Girls’ family tragedies after C of E care

On behalf of Attwaters Jameson Hill posted on Sunday, December 25th, 2016

Madeline Seibert, head of our firm's medical negligence department, is investigating possible legal action in relation to children of women who were residents in a Kent children's home run by the Church of England between the 1950s and the 1980s. The children of the women residents believe that the drugs that their mothers were given in Kendall House has caused them serious health problems. The high-profile action has already attracted national press coverage.

Madeline Seibert, head of our firm’s medical negligence department, is investigating possible legal action in relation to children of women who were residents in a Kent children’s home run by the Church of England between the 1950s and the 1980s. The children of the women residents believe that the drugs that their mothers were given in Kendall House has caused them serious health problems. The high-profile action has already attracted national press coverage.Teresa Cooper is one of a number of women formerly cared for at Kendall House in Gravesend. She is convinced that the home’s alleged over-use of tranquillisers resulted in harm to the health of her own children. Madeline believes that about two-dozen offspring have suffered and could become involved in the action.

“Those affected by the heavy use of benzodiazepines such as Valium were at Kendall House between the 1950s and ’80s,” Madeline explains. “Teresa estimates that she was tranquillised at least a thousand times while living there..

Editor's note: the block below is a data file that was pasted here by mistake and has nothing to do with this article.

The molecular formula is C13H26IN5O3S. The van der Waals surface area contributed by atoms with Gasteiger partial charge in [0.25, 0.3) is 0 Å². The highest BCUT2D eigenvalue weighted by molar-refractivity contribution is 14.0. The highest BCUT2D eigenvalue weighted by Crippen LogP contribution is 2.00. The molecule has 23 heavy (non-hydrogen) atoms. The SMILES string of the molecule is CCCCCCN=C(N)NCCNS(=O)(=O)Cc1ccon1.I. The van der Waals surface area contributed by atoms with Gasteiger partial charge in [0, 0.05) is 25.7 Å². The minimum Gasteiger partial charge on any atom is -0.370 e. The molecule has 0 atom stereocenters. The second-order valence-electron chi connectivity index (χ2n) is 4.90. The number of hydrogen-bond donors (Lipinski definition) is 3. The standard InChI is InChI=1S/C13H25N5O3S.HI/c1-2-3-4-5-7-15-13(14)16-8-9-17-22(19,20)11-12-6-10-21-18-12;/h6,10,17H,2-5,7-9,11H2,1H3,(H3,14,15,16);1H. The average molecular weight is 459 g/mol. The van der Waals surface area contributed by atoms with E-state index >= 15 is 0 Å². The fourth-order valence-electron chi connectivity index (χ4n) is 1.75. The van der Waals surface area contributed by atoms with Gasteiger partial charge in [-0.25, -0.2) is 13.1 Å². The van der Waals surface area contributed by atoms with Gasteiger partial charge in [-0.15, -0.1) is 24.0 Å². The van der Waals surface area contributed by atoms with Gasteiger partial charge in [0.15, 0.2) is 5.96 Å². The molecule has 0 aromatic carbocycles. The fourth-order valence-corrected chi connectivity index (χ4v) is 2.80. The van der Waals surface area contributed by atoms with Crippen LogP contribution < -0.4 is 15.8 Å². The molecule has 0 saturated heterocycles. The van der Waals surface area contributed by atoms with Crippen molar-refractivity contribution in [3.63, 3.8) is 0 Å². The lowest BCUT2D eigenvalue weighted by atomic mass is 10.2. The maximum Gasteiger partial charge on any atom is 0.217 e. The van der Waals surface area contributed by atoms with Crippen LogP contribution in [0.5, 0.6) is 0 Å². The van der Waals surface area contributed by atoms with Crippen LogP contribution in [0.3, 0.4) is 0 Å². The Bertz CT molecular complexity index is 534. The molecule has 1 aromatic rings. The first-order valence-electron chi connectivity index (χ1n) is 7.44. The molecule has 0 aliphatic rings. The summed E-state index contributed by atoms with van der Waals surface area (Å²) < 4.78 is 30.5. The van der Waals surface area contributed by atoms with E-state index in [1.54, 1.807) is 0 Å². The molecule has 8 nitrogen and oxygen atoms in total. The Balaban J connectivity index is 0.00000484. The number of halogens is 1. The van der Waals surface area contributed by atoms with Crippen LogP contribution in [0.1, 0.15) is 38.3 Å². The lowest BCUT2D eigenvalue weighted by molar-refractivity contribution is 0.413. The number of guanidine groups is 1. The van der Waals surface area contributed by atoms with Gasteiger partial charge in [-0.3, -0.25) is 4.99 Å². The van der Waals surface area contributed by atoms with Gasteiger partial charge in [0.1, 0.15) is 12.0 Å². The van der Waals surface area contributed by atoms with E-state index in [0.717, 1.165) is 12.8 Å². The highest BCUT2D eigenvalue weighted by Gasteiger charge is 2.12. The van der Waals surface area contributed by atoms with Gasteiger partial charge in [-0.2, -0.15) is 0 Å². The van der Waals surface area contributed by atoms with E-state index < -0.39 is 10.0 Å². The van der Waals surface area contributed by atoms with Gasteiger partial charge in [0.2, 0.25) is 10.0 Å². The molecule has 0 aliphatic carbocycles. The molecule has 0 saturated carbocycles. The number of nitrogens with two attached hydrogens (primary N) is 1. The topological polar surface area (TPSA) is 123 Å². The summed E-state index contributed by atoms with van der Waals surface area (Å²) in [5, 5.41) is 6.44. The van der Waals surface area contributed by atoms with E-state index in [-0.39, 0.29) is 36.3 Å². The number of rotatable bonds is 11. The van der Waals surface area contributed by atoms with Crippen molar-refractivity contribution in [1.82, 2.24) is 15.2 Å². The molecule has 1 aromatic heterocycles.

“There are instances of children or grandchildren with cleft palates, water on the brain and other birth defects that are blighting their lives, also making them vulnerable to other illnesses and to bullying at school.

“Unfortunately, some of the children have already died. Teresa’s daughter Sarah, now 23, was born with a cleft palate and has experienced other medical problems. Teresa rightly feels that the Church should help victims deal with the financial impact.”

In another case, the son of another 48-year-old Julia Murphy suffered a stroke when just three and, now aged 19, has other life-changing threats to his health. Julia spent 18 months at Kendall House in the early 1980s before being fostered. Recently her foster father expressed horror at conditions in the home and the impact of tranquilliser use.

Madeline is investigating whether the psychotropic drugs affected the young women’s reproductive systems and whether damage may be caused to eggs in their ovaries. Bangor University psychiatrist Professor David Healy has stated that US regulators,

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